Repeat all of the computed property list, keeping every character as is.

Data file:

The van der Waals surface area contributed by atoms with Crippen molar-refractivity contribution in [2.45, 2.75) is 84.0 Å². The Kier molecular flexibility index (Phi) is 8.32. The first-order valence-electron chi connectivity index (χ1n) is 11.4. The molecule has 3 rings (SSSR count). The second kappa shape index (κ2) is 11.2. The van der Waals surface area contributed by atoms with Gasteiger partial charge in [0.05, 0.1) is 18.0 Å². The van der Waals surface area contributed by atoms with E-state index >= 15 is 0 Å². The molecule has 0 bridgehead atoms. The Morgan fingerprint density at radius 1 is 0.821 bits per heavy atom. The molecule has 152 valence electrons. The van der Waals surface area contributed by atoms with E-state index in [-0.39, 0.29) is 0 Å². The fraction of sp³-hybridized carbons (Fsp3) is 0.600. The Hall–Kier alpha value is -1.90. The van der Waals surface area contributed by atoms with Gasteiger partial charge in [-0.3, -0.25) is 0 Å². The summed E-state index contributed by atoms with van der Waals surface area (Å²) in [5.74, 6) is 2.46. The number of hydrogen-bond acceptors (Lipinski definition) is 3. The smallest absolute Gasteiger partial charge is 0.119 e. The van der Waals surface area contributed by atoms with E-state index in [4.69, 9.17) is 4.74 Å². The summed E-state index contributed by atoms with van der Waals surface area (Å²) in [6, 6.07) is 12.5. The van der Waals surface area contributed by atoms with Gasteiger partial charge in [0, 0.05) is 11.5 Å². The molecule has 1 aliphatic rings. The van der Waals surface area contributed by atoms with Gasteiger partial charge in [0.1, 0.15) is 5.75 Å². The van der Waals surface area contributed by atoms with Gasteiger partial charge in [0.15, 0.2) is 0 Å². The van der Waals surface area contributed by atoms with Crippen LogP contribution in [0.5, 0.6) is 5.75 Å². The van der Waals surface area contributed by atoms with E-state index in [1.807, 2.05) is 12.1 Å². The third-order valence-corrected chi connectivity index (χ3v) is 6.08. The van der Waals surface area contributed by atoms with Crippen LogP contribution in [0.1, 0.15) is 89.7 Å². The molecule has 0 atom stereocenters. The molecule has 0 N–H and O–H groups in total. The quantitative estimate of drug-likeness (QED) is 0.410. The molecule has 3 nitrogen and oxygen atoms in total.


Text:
The van der Waals surface area contributed by atoms with Crippen molar-refractivity contribution in [2.45, 2.75) is 84.0 Å². The Kier molecular flexibility index (Phi) is 8.32. The first-order valence-electron chi connectivity index (χ1n) is 11.4. The molecule has 3 rings (SSSR count). The second kappa shape index (κ2) is 11.2. The van der Waals surface area contributed by atoms with Gasteiger partial charge in [0.05, 0.1) is 18.0 Å². The van der Waals surface area contributed by atoms with E-state index >= 15 is 0 Å². The molecule has 0 bridgehead atoms. The Morgan fingerprint density at radius 1 is 0.821 bits per heavy atom. The molecule has 152 valence electrons. The van der Waals surface area contributed by atoms with E-state index in [-0.39, 0.29) is 0 Å². The fraction of sp³-hybridized carbons (Fsp3) is 0.600. The Hall–Kier alpha value is -1.90. The van der Waals surface area contributed by atoms with Gasteiger partial charge in [-0.3, -0.25) is 0 Å². The summed E-state index contributed by atoms with van der Waals surface area (Å²) in [5.74, 6) is 2.46. The number of hydrogen-bond acceptors (Lipinski definition) is 3. The smallest absolute Gasteiger partial charge is 0.119 e. The van der Waals surface area contributed by atoms with E-state index in [4.69, 9.17) is 4.74 Å². The summed E-state index contributed by atoms with van der Waals surface area (Å²) in [6, 6.07) is 12.5. The van der Waals surface area contributed by atoms with Gasteiger partial charge in [0, 0.05) is 11.5 Å². The molecule has 1 aliphatic rings. The van der Waals surface area contributed by atoms with Gasteiger partial charge in [0.1, 0.15) is 5.75 Å². The van der Waals surface area contributed by atoms with Gasteiger partial charge in [0.15, 0.2) is 0 Å². The van der Waals surface area contributed by atoms with Crippen LogP contribution in [0.5, 0.6) is 5.75 Å². The van der Waals surface area contributed by atoms with E-state index in [1.807, 2.05) is 12.1 Å². The third-order valence-corrected chi connectivity index (χ3v) is 6.08. The van der Waals surface area contributed by atoms with Crippen LogP contribution in [0.1, 0.15) is 89.7 Å². The molecule has 0 atom stereocenters. The molecule has 0 N–H and O–H groups in total. The quantitative estimate of drug-likeness (QED) is 0.410. The molecule has 3 nitrogen and oxygen atoms in total.